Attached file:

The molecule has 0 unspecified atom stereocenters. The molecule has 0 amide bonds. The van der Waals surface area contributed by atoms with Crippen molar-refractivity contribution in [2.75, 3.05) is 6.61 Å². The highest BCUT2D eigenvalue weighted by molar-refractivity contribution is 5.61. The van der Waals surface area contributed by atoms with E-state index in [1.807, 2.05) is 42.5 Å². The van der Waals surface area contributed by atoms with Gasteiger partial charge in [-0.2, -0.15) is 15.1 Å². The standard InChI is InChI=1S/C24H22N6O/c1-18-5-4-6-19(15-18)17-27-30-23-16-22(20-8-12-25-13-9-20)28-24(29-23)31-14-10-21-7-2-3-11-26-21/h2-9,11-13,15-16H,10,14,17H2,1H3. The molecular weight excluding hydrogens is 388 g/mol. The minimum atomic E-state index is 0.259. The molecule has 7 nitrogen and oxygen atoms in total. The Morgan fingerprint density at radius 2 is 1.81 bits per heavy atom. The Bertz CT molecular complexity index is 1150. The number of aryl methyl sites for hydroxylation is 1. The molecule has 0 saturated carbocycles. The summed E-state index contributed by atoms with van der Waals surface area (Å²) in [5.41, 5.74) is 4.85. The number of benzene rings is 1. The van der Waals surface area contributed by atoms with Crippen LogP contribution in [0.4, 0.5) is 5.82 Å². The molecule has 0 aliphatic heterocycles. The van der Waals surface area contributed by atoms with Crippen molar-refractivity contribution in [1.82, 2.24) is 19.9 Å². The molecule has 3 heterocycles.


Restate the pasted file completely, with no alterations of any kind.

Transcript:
The molecule has 0 unspecified atom stereocenters. The molecule has 0 amide bonds. The van der Waals surface area contributed by atoms with Crippen molar-refractivity contribution in [2.75, 3.05) is 6.61 Å². The highest BCUT2D eigenvalue weighted by molar-refractivity contribution is 5.61. The van der Waals surface area contributed by atoms with E-state index in [1.807, 2.05) is 42.5 Å². The van der Waals surface area contributed by atoms with Gasteiger partial charge in [-0.2, -0.15) is 15.1 Å². The standard InChI is InChI=1S/C24H22N6O/c1-18-5-4-6-19(15-18)17-27-30-23-16-22(20-8-12-25-13-9-20)28-24(29-23)31-14-10-21-7-2-3-11-26-21/h2-9,11-13,15-16H,10,14,17H2,1H3. The molecular weight excluding hydrogens is 388 g/mol. The minimum atomic E-state index is 0.259. The molecule has 7 nitrogen and oxygen atoms in total. The Morgan fingerprint density at radius 2 is 1.81 bits per heavy atom. The Bertz CT molecular complexity index is 1150. The number of aryl methyl sites for hydroxylation is 1. The molecule has 0 saturated carbocycles. The summed E-state index contributed by atoms with van der Waals surface area (Å²) in [5.41, 5.74) is 4.85. The number of benzene rings is 1. The van der Waals surface area contributed by atoms with Crippen LogP contribution in [0.4, 0.5) is 5.82 Å². The molecule has 0 aliphatic heterocycles. The van der Waals surface area contributed by atoms with Crippen molar-refractivity contribution in [1.82, 2.24) is 19.9 Å². The molecule has 3 heterocycles.